April 5, 2017

Chairman Bost, Ranking Member Esty and distinguished members of the Subcommittee on Disability Assistance and Memorial Affairs, on behalf of National Commander Charles E. Schmidt and The American Legion, the country’s largest patriotic wartime service organization for veterans, comprising over 2.2 million members and serving everyman and woman who has worn the uniform for this country, we thank you for the opportunity to testify on behalf of The American Legion’s positions on the following pending legislation.

H.R. 105: Protect Veterans from Financial Fraud Act of 2017

To amend title 38, United States Code, to ensure that the Secretary of Veterans Affairs repays the misused benefits of veterans with fiduciaries, to establish an appeals process for determinations by the Secretary of Veterans Affairs of veterans’ mental capacity, and for other purposes.

VA’s Fiduciary Program is designed to protect the most vulnerable beneficiaries determined to be unable to manage their financial affairs. A fiduciary is authorized to directly receive a beneficiary’s benefits and act in the best interest of the beneficiary by making payments to creditors and providing assurances for the financial well-being of the beneficiary. VA’s 2017 Congressional Submission VBA-219 states, “Fiduciary Program beneficiaries are represented in all VA benefit categories with the majority of its beneficiaries in receipt of benefits.” Additionally, over 50 percent of beneficiaries in the Fiduciary Program are 80 years old or older.[1]

Sadly, not all fiduciaries act in the best interest of beneficiaries (by stealing, wasting money, or otherwise acting inappropriately) and in many instances beneficiaries are unable to recover their lost benefits. The VA is already authorized to reissue benefits to a beneficiary if an individual fiduciary manages 10 or more beneficiaries; however, if the fiduciaries represents less than 10 beneficiaries, the veteran is unable to recoup the lost benefits.

Fortunately, H.R. 105 addresses this disparity. All veterans injured by VA fiduciaries should be able to collect on lost funds due to a betrayal of trust.[2]

The American Legion supports H.R. 105.

H.R. 299: Blue Water Navy Vietnam Veterans Act of 2017

To amend title 38, United States Code, to clarify presumptions relating to the exposure of certain veterans who served in the vicinity of the Republic of Vietnam, and for other purposes.

Veterans who served on open sea ships off the shore of Vietnam during the Vietnam War are called "Blue Water Veterans." Currently, Blue Water Veterans must have actually stepped foot on the land of Vietnam or served on its inland waterways anytime between January 9, 1962 and May 7, 1975 to be presumed to have been exposed to herbicides when claiming service-connection for diseases related to Agent Orange exposure.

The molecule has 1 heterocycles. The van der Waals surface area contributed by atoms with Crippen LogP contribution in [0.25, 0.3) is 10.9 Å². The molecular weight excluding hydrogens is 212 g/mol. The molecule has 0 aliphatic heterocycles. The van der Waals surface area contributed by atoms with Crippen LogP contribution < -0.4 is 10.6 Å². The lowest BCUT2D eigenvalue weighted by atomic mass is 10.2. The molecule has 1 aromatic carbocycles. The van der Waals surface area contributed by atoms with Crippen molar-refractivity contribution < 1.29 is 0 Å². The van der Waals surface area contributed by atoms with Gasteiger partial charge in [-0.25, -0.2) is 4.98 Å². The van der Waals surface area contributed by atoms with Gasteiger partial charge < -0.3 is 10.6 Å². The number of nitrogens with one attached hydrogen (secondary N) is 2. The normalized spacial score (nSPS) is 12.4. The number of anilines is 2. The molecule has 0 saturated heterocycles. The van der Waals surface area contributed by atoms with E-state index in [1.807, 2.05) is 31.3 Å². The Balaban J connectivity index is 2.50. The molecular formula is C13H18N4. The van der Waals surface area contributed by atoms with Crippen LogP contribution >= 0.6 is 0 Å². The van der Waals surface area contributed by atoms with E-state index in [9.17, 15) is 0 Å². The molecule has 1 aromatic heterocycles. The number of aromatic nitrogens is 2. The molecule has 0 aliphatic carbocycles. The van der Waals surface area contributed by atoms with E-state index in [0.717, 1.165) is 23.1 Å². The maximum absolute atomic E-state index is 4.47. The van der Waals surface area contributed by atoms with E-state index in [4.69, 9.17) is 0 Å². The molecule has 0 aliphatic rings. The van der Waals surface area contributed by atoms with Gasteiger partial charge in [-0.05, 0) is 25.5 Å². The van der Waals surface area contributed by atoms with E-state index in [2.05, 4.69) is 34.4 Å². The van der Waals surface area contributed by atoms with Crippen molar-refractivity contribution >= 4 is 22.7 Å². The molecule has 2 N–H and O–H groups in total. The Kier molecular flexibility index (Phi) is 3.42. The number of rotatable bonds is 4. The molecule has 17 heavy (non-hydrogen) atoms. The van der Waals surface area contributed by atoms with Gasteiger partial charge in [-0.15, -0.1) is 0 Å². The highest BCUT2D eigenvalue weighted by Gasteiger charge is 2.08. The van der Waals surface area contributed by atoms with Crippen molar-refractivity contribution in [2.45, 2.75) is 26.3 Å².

Blue Water Veterans who did not set foot in Vietnam or serve aboard ships that operated on the inland waterways of Vietnam must show on a factual basis that they were exposed to herbicides during military service in order to receive disability compensation for diseases related to Agent Orange exposure. These claims are decided on a case-by-case basis.

We are aware that VA previously asked the National Academy of Sciences' Institute of Medicine (IOM) to review the medical and scientific evidence regarding Blue Water Veterans’ possible exposure to Agent Orange and other herbicides. IOM's report “Blue Water Navy Vietnam Veterans and Agent Orange Exposure” was released in May 2011. The report concluded that "there was not enough information for the IOM to determine whether Blue Water Navy personnel were or were not exposed to Agent Orange."

However, Vietnam veterans who served on land and sea now have health problems commonly associated with herbicide exposure. Just as those who served on land were afforded the presumption because it would have placed an impossible burden on them to prove exposure, Congress should understand the injustice of placing the same burden on those who served offshore. Clearly, all the toxic wind-blown, waterborne, and contamination transfer stemming from aircraft, vehicle, and troop transfer makes it impossible to conclude that Agent Orange-dioxin somehow stopped at the coast line.

The American Legion strongly supports legislation to expand the presumption of Agent Orange exposure to any military personnel who served on any vessel during the Vietnam War that came within 12 nautical miles of the coastlines of Vietnam.[3]

The American Legion supports H.R. 299.

H.R. 1328: American Heroes COLA Act of 2017

To amend title 38, United States Code, to provide for annual cost-of-living adjustments to be made automatically by law each year in the rates of disability compensation for veterans with service-connected disabilities and the rates of dependency and indemnity compensation for survivors of certain service-connected disabled veterans, and for other purposes.